In 1971 Richard M. Nixon was the President of the United States. Nixon declared that drug abuse was “public enemy number one”. This “war” has been echoed by many Presidents of the US over the past 40 years. Drug consumption, primarily opiate (34%)  and cocaine (25%),  have risen considerably during this time frame. In the United States there has been an epidemic in the inner city areas. In the 60’s and 70’s heroin addicts were male, disproportionately black, and very young. Laws regarding drug offenses became tougher and law enforcement used the ‘war on drugs” as a rally cry to sweep through inter-city areas arresting people of poverty, predominantly African American and Hispanics, and incarcerating them for lengthy sentences on small, first time, offenses. The start of this “movement” came in the way of New York Gov. Nelson Rockefeller. Up until 1972 he saw drugs as a social problem, not a criminal one.  Then in 1972 his stance changed to a harsher tone. “For drug pushing, life sentence, no parole, no probation”. Verified by one of his closest aides, Joseph Persico, said the governor had heard about this new, zero-tolerance approach to crime while studying Japan’s war on drugs. This change in attitude led to something never done before, mandatory sentences for dealers and addicts, even for those caught with small amounts of marijuana, cocaine or heroin. This is when the “Getting Tough” movement was born and politicians, like Nixon, would use it as a rally cry to influence voters and launch the “War on Drugs”.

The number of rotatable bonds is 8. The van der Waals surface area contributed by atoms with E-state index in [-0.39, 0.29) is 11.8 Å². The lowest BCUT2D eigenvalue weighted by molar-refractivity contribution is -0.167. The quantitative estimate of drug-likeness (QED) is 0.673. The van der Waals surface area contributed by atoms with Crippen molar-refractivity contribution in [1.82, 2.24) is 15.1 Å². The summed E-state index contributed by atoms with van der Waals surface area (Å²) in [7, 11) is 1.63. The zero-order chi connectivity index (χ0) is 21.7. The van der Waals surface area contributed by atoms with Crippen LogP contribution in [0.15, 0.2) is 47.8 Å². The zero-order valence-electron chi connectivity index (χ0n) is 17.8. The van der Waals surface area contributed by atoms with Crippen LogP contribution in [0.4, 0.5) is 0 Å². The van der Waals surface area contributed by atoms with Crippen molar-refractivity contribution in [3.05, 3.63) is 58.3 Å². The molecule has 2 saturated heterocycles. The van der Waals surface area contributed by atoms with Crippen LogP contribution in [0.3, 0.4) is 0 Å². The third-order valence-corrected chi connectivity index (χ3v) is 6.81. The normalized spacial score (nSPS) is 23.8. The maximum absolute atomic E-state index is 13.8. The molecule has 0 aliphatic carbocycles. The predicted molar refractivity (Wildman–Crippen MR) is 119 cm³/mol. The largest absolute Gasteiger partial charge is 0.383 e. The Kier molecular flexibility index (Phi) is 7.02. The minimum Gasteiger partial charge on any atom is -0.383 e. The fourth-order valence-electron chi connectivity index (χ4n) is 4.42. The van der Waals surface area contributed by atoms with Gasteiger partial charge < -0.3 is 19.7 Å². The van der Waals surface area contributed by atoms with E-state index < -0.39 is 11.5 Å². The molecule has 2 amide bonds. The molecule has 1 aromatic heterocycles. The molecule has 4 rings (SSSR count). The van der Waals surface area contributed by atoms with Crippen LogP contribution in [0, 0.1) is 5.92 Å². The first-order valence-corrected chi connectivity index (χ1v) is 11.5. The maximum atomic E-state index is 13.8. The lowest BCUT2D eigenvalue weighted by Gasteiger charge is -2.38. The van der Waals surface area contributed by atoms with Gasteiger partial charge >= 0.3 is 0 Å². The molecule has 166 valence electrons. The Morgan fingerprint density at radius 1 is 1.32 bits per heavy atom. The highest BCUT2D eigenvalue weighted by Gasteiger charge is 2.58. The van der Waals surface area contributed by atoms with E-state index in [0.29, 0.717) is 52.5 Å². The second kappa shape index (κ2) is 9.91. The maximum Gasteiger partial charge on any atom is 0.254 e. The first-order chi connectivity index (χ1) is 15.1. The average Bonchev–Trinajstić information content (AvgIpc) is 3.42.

Changes in Policy –